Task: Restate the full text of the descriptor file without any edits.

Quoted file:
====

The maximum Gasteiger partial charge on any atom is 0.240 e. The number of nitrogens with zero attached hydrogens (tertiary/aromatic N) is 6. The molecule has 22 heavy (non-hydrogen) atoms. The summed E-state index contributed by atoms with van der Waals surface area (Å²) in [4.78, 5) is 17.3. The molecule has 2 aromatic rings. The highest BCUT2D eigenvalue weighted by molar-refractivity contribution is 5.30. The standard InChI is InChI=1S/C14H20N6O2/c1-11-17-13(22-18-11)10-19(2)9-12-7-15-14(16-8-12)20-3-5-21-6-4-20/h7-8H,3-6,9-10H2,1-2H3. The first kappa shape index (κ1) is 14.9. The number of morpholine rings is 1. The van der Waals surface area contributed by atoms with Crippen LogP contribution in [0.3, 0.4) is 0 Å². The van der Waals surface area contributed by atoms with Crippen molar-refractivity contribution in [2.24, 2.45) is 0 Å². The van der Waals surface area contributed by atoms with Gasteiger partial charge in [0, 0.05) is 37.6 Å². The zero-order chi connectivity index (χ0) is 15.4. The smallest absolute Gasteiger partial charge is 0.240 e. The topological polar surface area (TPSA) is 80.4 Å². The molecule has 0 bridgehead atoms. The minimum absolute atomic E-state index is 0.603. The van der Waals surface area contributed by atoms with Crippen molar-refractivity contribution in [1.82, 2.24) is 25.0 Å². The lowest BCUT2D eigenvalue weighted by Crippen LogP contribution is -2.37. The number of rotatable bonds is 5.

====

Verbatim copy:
The maximum Gasteiger partial charge on any atom is 0.240 e. The number of nitrogens with zero attached hydrogens (tertiary/aromatic N) is 6. The molecule has 22 heavy (non-hydrogen) atoms. The summed E-state index contributed by atoms with van der Waals surface area (Å²) in [4.78, 5) is 17.3. The molecule has 2 aromatic rings. The highest BCUT2D eigenvalue weighted by molar-refractivity contribution is 5.30. The standard InChI is InChI=1S/C14H20N6O2/c1-11-17-13(22-18-11)10-19(2)9-12-7-15-14(16-8-12)20-3-5-21-6-4-20/h7-8H,3-6,9-10H2,1-2H3. The first kappa shape index (κ1) is 14.9. The number of morpholine rings is 1. The van der Waals surface area contributed by atoms with Crippen LogP contribution in [0.3, 0.4) is 0 Å². The van der Waals surface area contributed by atoms with Crippen molar-refractivity contribution in [2.24, 2.45) is 0 Å². The van der Waals surface area contributed by atoms with Gasteiger partial charge in [0, 0.05) is 37.6 Å². The zero-order chi connectivity index (χ0) is 15.4. The smallest absolute Gasteiger partial charge is 0.240 e. The topological polar surface area (TPSA) is 80.4 Å². The molecule has 0 bridgehead atoms. The minimum absolute atomic E-state index is 0.603. The van der Waals surface area contributed by atoms with Crippen molar-refractivity contribution in [1.82, 2.24) is 25.0 Å². The lowest BCUT2D eigenvalue weighted by Crippen LogP contribution is -2.37. The number of rotatable bonds is 5.